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Ep 62 – Cluster headaches


Posted 27 Jan 2023

Dr Kate Chesterman

In this podcast, Dr Kate Chesterman discusses cluster headaches. She talks through the clinical features that would lead to a diagnosis, the initial investigations in primary care and indications for a referral to a headache specialist. She considers the management of acute attacks, including considerations around prescribing oxygen, as well as the options for preventative treatment.


Key references

  1. NICE. Headaches in over 12’s: diagnosis and management (CG150). 17 December 2021.
  2. BMJ Best Practice. Cluster headache. 2022.
  3. Schindler E, Burish M. 2022 Mar;376:e059577. doi: 10.1136/bmj-2020-059577.
  4. Patel I and Roots D. Advice on oxygen treatment for cluster headache in adults. London Clinical Oxygen Network. Information for GPs and Neurologists. September 2016.
  5. West Suffolk Clinical Commissioning Group. Oxygen. Accessed 20 January 2023.
  6. Nottinghamshire Area Prescribing Committee. Nottinghamshire home oxygen pathway for cluster headaches. July 2022.
  7. NICE. Transcutaneous stimulation of the cervical branch of the vagus nerve for cluster headache and migraine (IPG552). 23 March 2016.
  8. University Hospitals Coventry and Warwickshire. Patient information leaflet on GammaCore. January 2022.
  9. Migraine Trust. Headache diary. Accessed 20 January 2023.

Key take-home points

  • Headache diaries can be invaluable in establishing the frequency, severity and triggers associated with headaches. There is a link to the Migraine Trust headache diary above.
  • Cluster headaches are thought to be one of the most painful conditions known.
  • Patients describe a severe, unilateral headache. The pain is usually around the eye and along the side of the face or head. The patient is often restless and agitated during an acute attack, which can last for up to a few hours. Attacks can occur several times a day.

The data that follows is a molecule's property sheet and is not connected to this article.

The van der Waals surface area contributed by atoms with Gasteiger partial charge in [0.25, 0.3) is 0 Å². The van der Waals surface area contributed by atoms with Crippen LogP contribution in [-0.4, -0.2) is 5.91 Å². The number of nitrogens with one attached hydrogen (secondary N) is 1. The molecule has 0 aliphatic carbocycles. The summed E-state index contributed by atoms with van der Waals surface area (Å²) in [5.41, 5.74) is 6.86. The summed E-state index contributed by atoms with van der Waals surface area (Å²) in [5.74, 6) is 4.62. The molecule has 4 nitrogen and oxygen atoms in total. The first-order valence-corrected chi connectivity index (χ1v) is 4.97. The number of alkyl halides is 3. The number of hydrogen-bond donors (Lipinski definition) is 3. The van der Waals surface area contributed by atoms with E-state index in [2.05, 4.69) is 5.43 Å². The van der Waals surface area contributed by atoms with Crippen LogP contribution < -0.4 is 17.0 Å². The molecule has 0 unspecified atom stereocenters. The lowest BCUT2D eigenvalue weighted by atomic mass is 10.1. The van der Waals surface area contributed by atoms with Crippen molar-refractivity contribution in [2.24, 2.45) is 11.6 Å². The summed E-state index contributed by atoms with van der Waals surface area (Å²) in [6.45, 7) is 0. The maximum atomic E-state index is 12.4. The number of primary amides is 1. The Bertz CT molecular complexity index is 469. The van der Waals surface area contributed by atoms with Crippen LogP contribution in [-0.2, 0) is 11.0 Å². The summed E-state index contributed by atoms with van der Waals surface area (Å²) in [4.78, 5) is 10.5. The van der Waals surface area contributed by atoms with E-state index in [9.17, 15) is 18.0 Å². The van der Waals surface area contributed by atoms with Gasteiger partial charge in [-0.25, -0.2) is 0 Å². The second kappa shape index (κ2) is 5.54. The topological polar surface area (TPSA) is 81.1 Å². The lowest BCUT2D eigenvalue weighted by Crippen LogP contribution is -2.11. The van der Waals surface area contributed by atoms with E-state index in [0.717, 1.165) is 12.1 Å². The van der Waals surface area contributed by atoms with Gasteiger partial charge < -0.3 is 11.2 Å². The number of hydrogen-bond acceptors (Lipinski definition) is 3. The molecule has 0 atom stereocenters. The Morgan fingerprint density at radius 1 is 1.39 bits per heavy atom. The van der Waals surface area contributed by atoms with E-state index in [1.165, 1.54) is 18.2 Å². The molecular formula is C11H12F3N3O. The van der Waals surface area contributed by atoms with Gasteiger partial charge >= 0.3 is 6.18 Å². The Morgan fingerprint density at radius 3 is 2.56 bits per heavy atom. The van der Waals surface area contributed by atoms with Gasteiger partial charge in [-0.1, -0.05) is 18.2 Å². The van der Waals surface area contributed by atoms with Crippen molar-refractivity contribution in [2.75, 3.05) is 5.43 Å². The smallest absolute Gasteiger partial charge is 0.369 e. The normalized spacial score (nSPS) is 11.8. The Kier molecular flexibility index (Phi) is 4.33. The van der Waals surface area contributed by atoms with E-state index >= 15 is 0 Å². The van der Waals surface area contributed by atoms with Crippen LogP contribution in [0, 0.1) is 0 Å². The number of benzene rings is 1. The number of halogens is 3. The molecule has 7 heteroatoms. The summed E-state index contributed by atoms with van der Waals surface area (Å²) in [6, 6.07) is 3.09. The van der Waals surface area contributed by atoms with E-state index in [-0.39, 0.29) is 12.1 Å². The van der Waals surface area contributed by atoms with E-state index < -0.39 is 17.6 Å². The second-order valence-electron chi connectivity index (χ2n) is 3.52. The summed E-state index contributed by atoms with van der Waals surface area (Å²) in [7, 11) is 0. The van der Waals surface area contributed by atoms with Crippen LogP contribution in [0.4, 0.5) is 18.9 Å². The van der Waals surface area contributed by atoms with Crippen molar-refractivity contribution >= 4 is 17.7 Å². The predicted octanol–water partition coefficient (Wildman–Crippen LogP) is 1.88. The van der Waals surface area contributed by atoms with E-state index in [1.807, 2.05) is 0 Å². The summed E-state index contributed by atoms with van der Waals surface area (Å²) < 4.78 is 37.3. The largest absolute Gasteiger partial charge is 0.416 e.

• There are ipsilateral autonomic symptoms, such as conjunctival injection and lacrimation, nasal congestion, eyelid oedema, forehead and facial sweating, miosis and/or ptosis.
  • Initial management in primary care includes an erythrocyte sedimentation rate test in patients over the age of 50 (to rule out temporal arteritis) and a referral to a headache specialist for all patients with a first bout of cluster headache.
  • Management of acute headaches includes subcutaneous or nasal triptans, or oxygen.
  • Oxygen should be prescribed at 12–15 L/min via a non-rebreathe mask with a reservoir, for 1 hour per day.
  • When prescribing oxygen, consideration should be made to fire and trips hazards and a referral should be made to a specialist home oxygen assessment and review team.
  • If the oxygen is effective in aborting an attack, it should be continued for 10 minutes after the pain has subsided to prevent a rebound headache.
  • If oxygen is ineffective at aborting an attack after 15 minutes, it should be stopped, and alternative acute management sought. If oxygen is repeatedly ineffective then the prescription should be stopped.
  • Verapamil is the only preventative medication advised by NICE. It remains unlicensed for the treatment of cluster headaches and should be prescribed by, or on the advice of, a headache specialist. Electrocardiogram monitoring is required.
  • Non-invasive vagal nerve stimulators are portable hand-held devices applied to the neck by the patient. They can be effective both in aborting acute attacks and reducing the frequency of attacks. They need to be prescribed by a specialist and may not be universally available.
  • Paediatric and pregnant patients with cluster headache should be referred to secondary care.

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